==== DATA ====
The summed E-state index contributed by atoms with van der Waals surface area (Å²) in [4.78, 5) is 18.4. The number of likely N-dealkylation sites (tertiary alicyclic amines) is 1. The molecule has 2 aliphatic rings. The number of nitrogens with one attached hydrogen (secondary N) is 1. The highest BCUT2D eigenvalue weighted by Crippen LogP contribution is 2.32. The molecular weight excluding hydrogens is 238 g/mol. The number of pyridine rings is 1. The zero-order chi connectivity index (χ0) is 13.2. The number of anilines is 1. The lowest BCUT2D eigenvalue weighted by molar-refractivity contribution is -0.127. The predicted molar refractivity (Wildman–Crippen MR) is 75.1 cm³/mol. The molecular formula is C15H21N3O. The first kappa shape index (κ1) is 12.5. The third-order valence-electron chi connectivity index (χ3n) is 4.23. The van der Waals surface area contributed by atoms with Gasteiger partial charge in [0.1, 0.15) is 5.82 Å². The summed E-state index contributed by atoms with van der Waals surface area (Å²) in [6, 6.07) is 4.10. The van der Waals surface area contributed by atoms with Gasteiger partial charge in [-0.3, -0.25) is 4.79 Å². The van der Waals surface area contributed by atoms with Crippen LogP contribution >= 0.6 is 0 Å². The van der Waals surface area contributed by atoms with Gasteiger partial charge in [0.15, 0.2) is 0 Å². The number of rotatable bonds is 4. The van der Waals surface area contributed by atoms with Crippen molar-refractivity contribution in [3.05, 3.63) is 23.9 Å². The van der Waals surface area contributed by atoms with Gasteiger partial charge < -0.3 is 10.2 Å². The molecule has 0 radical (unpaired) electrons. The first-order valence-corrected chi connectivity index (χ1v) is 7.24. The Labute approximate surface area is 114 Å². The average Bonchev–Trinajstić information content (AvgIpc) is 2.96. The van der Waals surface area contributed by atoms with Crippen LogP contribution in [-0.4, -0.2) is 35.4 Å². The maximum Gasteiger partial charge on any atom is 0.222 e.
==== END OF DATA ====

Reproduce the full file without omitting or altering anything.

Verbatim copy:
The summed E-state index contributed by atoms with van der Waals surface area (Å²) in [4.78, 5) is 18.4. The number of likely N-dealkylation sites (tertiary alicyclic amines) is 1. The molecule has 2 aliphatic rings. The number of nitrogens with one attached hydrogen (secondary N) is 1. The highest BCUT2D eigenvalue weighted by Crippen LogP contribution is 2.32. The molecular weight excluding hydrogens is 238 g/mol. The number of pyridine rings is 1. The zero-order chi connectivity index (χ0) is 13.2. The number of anilines is 1. The lowest BCUT2D eigenvalue weighted by molar-refractivity contribution is -0.127. The predicted molar refractivity (Wildman–Crippen MR) is 75.1 cm³/mol. The molecular formula is C15H21N3O. The first kappa shape index (κ1) is 12.5. The third-order valence-electron chi connectivity index (χ3n) is 4.23. The van der Waals surface area contributed by atoms with Gasteiger partial charge in [0.1, 0.15) is 5.82 Å². The summed E-state index contributed by atoms with van der Waals surface area (Å²) in [6, 6.07) is 4.10. The van der Waals surface area contributed by atoms with Gasteiger partial charge in [-0.3, -0.25) is 4.79 Å². The van der Waals surface area contributed by atoms with Crippen LogP contribution >= 0.6 is 0 Å². The van der Waals surface area contributed by atoms with Gasteiger partial charge in [0.15, 0.2) is 0 Å². The number of rotatable bonds is 4. The van der Waals surface area contributed by atoms with Crippen molar-refractivity contribution in [3.05, 3.63) is 23.9 Å². The van der Waals surface area contributed by atoms with Gasteiger partial charge < -0.3 is 10.2 Å². The molecule has 0 radical (unpaired) electrons. The first-order valence-corrected chi connectivity index (χ1v) is 7.24. The Labute approximate surface area is 114 Å². The average Bonchev–Trinajstić information content (AvgIpc) is 2.96. The van der Waals surface area contributed by atoms with Crippen LogP contribution in [-0.4, -0.2) is 35.4 Å². The maximum Gasteiger partial charge on any atom is 0.222 e.